Newspaper headlines: 'Give us hope Johanna' and Brexit 'threat'

Theresa May Image copyright Reuters
Image caption Theresa May is interviewed by the Sun to mark her first year as prime minister

The Times leads on a claim that Google has paid millions of dollars in secret funds to UK and US academics in the hope that their research would sway public opinion and influence government policy.

According to a US watchdog group, payments from the tech giant ranged from $5,000 to $400,000 but were not declared by research teams in two-thirds of cases.

The paper says many of the studies made arguments in Google's favour, such as that collecting large amounts of data was a fair exchange for its free services.

Google tells the paper the Campaign for Accountability's report was "misleading".

You could soon be able to write your will in a text or record it on a voicemail, the Daily Telegraph says.

It reports on a new consultation from the Law Commission for England and Wales, which says it wants to bring legislation on wills into the digital age.

The existing law on wills being written, signed and witnessed dates back to 1839.

The commission admits that the proposals could add to family disputes if people who are seriously ill make last-minute changes to their will on a smartphone or tablet.

Theresa May interview

The Sun is the only paper to have an interview with Theresa May to mark her first year as prime minister.

She appeals to be allowed to stay on in Downing Street for at least the "next few years", so she can deliver Brexit.

But the paper says Mrs May refused to say if she will fight the next election as leader and thinks her remarks are "the strongest public signal yet" that she is preparing to stand down before 2022.

In its editorial, the paper states "it's not too late for her to rescue her time as prime minister" and her determination to do so is "commendably clear".

"The Great Ambulance Betrayal" is the headline in the Daily Mail.

The paper says health chiefs are being accused of putting lives at risk by sending cars to 999 calls instead of ambulances, to help them meet response targets.

The Mail says there is concern that seriously injured people are waiting longer for treatment because the cars can only take people to hospital if they can sit in the back seat.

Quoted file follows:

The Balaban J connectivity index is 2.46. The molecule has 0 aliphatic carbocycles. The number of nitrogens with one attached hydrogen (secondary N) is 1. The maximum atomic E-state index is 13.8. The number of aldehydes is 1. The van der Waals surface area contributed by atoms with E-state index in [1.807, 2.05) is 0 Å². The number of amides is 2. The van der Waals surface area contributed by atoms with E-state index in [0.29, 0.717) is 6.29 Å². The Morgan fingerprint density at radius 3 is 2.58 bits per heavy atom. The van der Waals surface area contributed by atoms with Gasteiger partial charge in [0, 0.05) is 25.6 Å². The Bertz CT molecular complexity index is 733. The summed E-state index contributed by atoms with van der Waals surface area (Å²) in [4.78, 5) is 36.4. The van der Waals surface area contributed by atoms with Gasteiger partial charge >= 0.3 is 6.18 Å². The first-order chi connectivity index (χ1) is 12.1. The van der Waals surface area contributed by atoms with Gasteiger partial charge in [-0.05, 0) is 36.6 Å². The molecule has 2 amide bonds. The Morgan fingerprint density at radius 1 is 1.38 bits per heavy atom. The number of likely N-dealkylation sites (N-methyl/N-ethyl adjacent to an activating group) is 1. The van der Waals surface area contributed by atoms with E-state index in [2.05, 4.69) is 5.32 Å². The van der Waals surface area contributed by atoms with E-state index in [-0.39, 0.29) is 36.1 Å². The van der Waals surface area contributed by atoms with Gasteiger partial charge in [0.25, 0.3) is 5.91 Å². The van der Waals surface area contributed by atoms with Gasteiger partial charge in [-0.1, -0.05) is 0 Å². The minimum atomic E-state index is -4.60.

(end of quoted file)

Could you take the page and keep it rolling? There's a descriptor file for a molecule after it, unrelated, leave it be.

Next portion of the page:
An anonymous paramedic is quoted as saying that "care, patient safety and dignity are being badly compromised".

The paper says the NHS is now moving to close the loophole and will give call handlers more time to assess calls and dispatch ambulances.

Pension concerns

The Financial Times leads on concerns from financial watchdogs that pension reforms are putting savers in danger of paying too much in fees, or making risky investments.

The paper's editorial says many experts predicted this would happen when former Chancellor George Osborne brought in the changes in 2015 to give savers more choice about what they did with their money.

It concludes that it is too soon to call the reforms "a fiasco", but the early signs "do not look promising".

Grimacing Murray

Most of the papers have pictures of a grimacing Andy Murray on the front and back pages, as the defending champion was knocked out of Wimbledon while being hampered by a hip injury.

"Pain, Set and Match" is the Daily Star's summary, while the Metro and the Daily Mail both go for "Andy's Agony".

Murray's exit prompts the Sun to put another British player on its front page with the headline "Give us Hope Johanna", which it hopes tennis fans will sing when Johanna Konta plays Venus Williams in the semi-final later.

The Times is among the papers to report that the Australian High Commissioner has tried to reclaim the British number one as an Aussie - because she was born there.

But the Telegraph tells him in no uncertain terms "hands off Konta!"

And the Daily Express features a railways fan who has built a replica station, complete with a 60ft platform, in his back garden in East Sussex.

The paper says it was "just the ticket" to house Stuart Searle's collection of rail memorabilia including hundreds of station signs.

He has also built a 50ft-long underground station.

But according to the paper he will not stop there, and now has plans to build a cinema for his large collection of film posters.

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